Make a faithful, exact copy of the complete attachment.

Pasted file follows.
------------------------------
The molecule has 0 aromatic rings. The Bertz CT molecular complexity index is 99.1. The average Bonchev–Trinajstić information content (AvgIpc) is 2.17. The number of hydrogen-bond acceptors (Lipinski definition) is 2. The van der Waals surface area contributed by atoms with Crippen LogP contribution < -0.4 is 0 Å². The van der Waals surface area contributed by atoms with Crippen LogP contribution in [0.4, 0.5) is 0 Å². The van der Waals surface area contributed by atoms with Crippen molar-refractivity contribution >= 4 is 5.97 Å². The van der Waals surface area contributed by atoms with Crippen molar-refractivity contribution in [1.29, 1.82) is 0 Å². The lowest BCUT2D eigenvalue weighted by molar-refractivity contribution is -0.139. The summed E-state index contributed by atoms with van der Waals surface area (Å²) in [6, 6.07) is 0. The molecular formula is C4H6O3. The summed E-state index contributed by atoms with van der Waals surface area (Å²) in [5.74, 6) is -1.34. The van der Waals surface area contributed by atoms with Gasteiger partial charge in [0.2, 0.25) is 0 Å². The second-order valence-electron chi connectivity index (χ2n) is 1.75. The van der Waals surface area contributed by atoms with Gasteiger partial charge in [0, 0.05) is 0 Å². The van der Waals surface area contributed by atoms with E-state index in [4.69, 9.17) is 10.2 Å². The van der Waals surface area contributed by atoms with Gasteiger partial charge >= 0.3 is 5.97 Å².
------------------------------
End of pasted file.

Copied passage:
The molecule has 0 aromatic rings. The Bertz CT molecular complexity index is 99.1. The average Bonchev–Trinajstić information content (AvgIpc) is 2.17. The number of hydrogen-bond acceptors (Lipinski definition) is 2. The van der Waals surface area contributed by atoms with Crippen LogP contribution < -0.4 is 0 Å². The van der Waals surface area contributed by atoms with Crippen LogP contribution in [0.4, 0.5) is 0 Å². The van der Waals surface area contributed by atoms with Crippen molar-refractivity contribution >= 4 is 5.97 Å². The van der Waals surface area contributed by atoms with Crippen molar-refractivity contribution in [1.29, 1.82) is 0 Å². The lowest BCUT2D eigenvalue weighted by molar-refractivity contribution is -0.139. The summed E-state index contributed by atoms with van der Waals surface area (Å²) in [6, 6.07) is 0. The molecular formula is C4H6O3. The summed E-state index contributed by atoms with van der Waals surface area (Å²) in [5.74, 6) is -1.34. The van der Waals surface area contributed by atoms with Gasteiger partial charge in [0.2, 0.25) is 0 Å². The second-order valence-electron chi connectivity index (χ2n) is 1.75. The van der Waals surface area contributed by atoms with Gasteiger partial charge in [0, 0.05) is 0 Å². The van der Waals surface area contributed by atoms with E-state index in [4.69, 9.17) is 10.2 Å². The van der Waals surface area contributed by atoms with Gasteiger partial charge >= 0.3 is 5.97 Å².